Every day I wake up to walk 30 kilometres across my expansive willow-estate. There are many chores that I have to complete in its maintenance. So, I plan these chores in halves in order to pace my work through the day and carry it in to the night. In the morning I make sure that the lake is not silted and that its water is fit for drinking. Then I go to the wooded pathways and clean them of the excess shrub that can be an hindrance to a leisurely walk. After a light siesta, in the afternoon, I make my dinner and go back to exploring the gardens. Every tree and its leaf speak a language that only I can understand.
Young ones called this language “Leafish”. We elders called it “Kommu”.
The knowledge of which makes me understand the smallest of aberrations on the trees or on the tall grass. If these plants or trees are diseased I consult with loggers to uproot the tree and carry it far away from the estate. However my real work begins as the sun sets. By night fall I have to keep an eye on the boundaries of the estate because thieves enter and steal the estate's wealth. They have no civility or courtesy to understand that thieving is not an honorable profession, I have no inclination to put up a “No Trespassing” board because nobody reads sign boards anymore and neither do they understand my language.
My estate was bequeathed upon me, not by legacy, but by the courage of my ancestors. This land’s preservation and, its defence, are as important to me as the beating of my very heart. I owe these honourable qualities to good parenting. My father had taught me not to take more than what was necessary from the land. My mother had trained me to be self-sufficient and I groomed myself on the lessons that they bestowed upon me. Now that I am in my prime I walk around and observe the sprawling teak and rosewood trees. They give me a sense of pride because my family has nurtured and protected them for estate for generations. Those reading this must remember that I never get excited with the right or the wrong. Life is an endless cycle of duties and chores for me.
I have several friends that I share my estate with. There are different varieties of birds and animals which graze upon its sweet grass and feast upon the nutritious roots and tubers. Some of these animals have made my estate their home, which is the most pleasing sight to me because they embody the spirit of life, vibrant and colourful. They carry seeds from my estate and deposit them across the numerous trails that they visit on a daily basis. They keep life from ending and continue its journey of learning.
However, the same cannot be said about people. I have sat behind the tall grass, in camouflage, and in secrecy studied their strange behaviour. They cut and steal the oldest and the strongest of the trees. They killed many animals for pleasure and left their bodies rotting in the sun. Some of them revelled in their mastery of the tools of death. Their guile ignored the knowledge of the elephants and the secrets of nature. Their habit of digging for sand on the banks of the lake and have rendered the water unfit for drinking. Silt collects itself on the lake bed every day and is destroying the ecosystem that thrived around the lake.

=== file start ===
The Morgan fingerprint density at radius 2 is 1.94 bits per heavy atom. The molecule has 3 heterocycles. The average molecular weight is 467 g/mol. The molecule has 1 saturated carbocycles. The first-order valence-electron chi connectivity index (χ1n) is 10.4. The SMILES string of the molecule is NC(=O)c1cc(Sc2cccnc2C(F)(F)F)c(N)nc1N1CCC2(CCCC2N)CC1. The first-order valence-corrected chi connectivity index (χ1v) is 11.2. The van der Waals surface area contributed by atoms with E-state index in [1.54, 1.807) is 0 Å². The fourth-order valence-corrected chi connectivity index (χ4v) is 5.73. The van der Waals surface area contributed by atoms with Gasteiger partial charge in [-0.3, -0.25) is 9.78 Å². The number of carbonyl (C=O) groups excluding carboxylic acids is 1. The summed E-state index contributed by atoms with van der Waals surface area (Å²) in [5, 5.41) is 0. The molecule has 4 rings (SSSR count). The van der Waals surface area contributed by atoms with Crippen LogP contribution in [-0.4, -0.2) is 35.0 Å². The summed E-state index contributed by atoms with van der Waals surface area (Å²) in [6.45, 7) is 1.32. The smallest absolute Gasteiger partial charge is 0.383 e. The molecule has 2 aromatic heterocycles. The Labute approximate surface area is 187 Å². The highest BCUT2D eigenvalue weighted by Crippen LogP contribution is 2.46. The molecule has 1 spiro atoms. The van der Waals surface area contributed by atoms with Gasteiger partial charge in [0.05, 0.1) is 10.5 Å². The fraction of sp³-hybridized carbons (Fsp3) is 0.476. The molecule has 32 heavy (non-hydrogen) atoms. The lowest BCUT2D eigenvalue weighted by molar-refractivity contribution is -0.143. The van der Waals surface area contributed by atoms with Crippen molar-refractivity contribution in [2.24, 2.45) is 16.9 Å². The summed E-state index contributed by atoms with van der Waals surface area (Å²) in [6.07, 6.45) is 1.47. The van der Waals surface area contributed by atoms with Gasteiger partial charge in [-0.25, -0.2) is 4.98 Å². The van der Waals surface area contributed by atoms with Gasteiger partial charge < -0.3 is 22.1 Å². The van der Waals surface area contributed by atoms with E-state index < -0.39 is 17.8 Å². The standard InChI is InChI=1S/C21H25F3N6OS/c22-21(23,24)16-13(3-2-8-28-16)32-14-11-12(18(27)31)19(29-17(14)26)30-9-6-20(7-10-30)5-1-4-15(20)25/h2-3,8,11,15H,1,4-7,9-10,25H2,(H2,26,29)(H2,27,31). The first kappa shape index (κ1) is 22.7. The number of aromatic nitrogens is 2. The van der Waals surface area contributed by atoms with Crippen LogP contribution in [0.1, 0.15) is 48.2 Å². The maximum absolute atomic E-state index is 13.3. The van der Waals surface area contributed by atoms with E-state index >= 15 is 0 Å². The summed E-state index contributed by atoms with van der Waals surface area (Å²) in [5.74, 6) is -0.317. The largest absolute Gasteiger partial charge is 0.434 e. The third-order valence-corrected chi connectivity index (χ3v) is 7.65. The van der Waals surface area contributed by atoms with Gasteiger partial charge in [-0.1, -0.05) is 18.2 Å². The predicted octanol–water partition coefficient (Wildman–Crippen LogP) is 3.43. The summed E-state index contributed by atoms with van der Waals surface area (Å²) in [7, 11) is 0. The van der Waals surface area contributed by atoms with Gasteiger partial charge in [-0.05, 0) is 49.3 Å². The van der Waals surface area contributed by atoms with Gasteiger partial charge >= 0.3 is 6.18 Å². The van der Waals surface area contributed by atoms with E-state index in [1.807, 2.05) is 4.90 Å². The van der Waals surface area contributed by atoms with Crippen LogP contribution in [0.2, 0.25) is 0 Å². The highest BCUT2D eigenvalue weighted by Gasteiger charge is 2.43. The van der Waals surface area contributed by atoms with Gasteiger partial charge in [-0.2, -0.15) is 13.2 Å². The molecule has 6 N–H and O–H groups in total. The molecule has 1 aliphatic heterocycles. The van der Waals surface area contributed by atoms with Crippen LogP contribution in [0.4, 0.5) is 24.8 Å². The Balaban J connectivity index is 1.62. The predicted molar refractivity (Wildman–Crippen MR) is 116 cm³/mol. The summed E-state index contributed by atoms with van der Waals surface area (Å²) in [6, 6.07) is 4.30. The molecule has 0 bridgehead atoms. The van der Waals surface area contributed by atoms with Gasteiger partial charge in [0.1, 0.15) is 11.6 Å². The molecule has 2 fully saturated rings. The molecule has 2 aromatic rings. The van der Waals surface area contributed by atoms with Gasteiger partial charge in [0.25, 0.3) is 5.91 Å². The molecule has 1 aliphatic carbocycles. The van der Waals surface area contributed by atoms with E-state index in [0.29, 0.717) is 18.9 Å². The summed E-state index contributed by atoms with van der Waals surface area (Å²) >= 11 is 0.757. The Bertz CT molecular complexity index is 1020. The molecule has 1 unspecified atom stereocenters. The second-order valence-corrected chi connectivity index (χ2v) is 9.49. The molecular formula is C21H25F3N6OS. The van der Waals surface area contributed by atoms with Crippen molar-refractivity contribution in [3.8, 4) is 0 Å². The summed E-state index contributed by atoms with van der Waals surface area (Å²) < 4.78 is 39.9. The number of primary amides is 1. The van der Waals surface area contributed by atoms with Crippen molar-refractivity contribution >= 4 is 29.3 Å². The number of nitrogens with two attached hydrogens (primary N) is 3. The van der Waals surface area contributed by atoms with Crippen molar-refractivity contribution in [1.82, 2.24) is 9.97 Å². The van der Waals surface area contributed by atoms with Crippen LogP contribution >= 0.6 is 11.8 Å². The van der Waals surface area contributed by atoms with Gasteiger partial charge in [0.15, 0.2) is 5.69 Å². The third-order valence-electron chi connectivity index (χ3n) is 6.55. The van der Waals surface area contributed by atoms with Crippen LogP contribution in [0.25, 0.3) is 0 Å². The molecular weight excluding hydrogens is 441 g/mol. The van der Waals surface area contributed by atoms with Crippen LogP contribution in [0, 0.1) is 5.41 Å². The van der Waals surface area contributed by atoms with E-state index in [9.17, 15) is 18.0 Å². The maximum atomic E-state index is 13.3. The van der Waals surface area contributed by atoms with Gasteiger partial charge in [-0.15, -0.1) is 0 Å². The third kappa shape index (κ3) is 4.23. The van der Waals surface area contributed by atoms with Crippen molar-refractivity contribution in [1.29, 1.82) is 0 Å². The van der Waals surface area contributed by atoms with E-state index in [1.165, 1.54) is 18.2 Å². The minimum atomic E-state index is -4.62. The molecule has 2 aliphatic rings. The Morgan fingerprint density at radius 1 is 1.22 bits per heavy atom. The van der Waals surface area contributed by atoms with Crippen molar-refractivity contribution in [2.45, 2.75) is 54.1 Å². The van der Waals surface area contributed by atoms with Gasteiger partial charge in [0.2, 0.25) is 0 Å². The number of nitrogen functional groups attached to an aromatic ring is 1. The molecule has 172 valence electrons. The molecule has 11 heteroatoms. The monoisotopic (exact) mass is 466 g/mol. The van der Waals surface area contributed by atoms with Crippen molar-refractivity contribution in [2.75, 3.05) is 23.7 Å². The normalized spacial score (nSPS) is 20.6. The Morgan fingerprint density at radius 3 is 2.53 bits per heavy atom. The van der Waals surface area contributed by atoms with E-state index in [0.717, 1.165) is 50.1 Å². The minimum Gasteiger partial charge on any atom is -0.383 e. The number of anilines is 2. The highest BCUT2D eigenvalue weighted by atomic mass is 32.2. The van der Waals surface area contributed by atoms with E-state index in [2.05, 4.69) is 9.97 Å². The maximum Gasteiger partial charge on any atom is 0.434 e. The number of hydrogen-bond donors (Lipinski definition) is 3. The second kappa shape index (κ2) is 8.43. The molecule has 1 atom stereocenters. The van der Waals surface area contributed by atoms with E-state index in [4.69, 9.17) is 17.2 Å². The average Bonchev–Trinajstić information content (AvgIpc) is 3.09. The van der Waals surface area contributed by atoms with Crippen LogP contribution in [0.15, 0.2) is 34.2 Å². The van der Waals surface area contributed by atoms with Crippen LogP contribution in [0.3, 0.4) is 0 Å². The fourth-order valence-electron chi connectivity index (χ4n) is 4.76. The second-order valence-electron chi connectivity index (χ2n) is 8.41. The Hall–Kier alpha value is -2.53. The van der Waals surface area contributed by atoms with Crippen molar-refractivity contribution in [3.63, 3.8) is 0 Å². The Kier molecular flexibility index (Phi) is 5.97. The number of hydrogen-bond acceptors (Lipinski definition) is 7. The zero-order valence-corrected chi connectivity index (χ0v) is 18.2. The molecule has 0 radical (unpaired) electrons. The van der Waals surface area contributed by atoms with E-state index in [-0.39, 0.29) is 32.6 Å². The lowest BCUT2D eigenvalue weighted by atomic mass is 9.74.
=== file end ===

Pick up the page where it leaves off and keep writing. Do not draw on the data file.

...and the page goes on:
Several times I have confronted them with a warning. I feel ashamed because my appearances have not brought about a change in them. How else can I communicate with these ignorant people? Cowards! They make haste with the spoils of fruit, wood and meat upon watching me. They feign ignorance to every episode of theft and destruction wrought upon this ancient estate. In time they began to encroach upon my abode and pushed away all animals in to hiding.
Anger is not a trait that I am familiar with. That said I confronted a man, in the bush, one evening and I almost had him by the scruff of his neck. I was surprised to see that this fellow was shivering from head to toe when I presented myself before him. The man seemed to value his life more than the damage that he had caused upon my estate. He reeked of fear and I figured that such cowardice deserved no death. Only time could make them suffer, the learning from which could take them to different roads, a path to peace or a path to war. Unfortunately war was an easy option because they found me to be a menace to their way of life. So, several traps were laid to get rid of me.
One such contraption was a jaw-bone trap, which when stepped upon it snaps the legs and crushes the bones. I have seen animals die in excruciating pain and blood loss because of the contraption. Those fools never realised that I had mastered every nook and corner of my estate, there was no trap that would go unnoticed by my eye. When the contraptions failed they poisoned my rations and even burnt parts of the estate. Still, I did not do them any harm. I hid behind the long grass and studied every little folly that they carried in to their old age.
Over time I became a ghost and was never to be found. My estate was overrun and I was now part of their folk-lore, I was declared “the protector of the universe”. I had become a god of folklore. What good does a title bring when they do not feel my presence in the vast expanse of the grass? Perhaps they respect me because I was invisible to their poor eyes, ears and nose. Many a time I would be right in front of them and they could not notice me. They were busy clearing my estate of its natural wealth.
People make mistakes and reminisce on the possibilities of a rightful path. That truth which always eluded them in the fountain of their youth was never found even in old age. I look back at all that commotion and I wondered why they abhorred me. Maybe it was because I was a Tiger, the last of the honourable creatures that lived on this wretched land.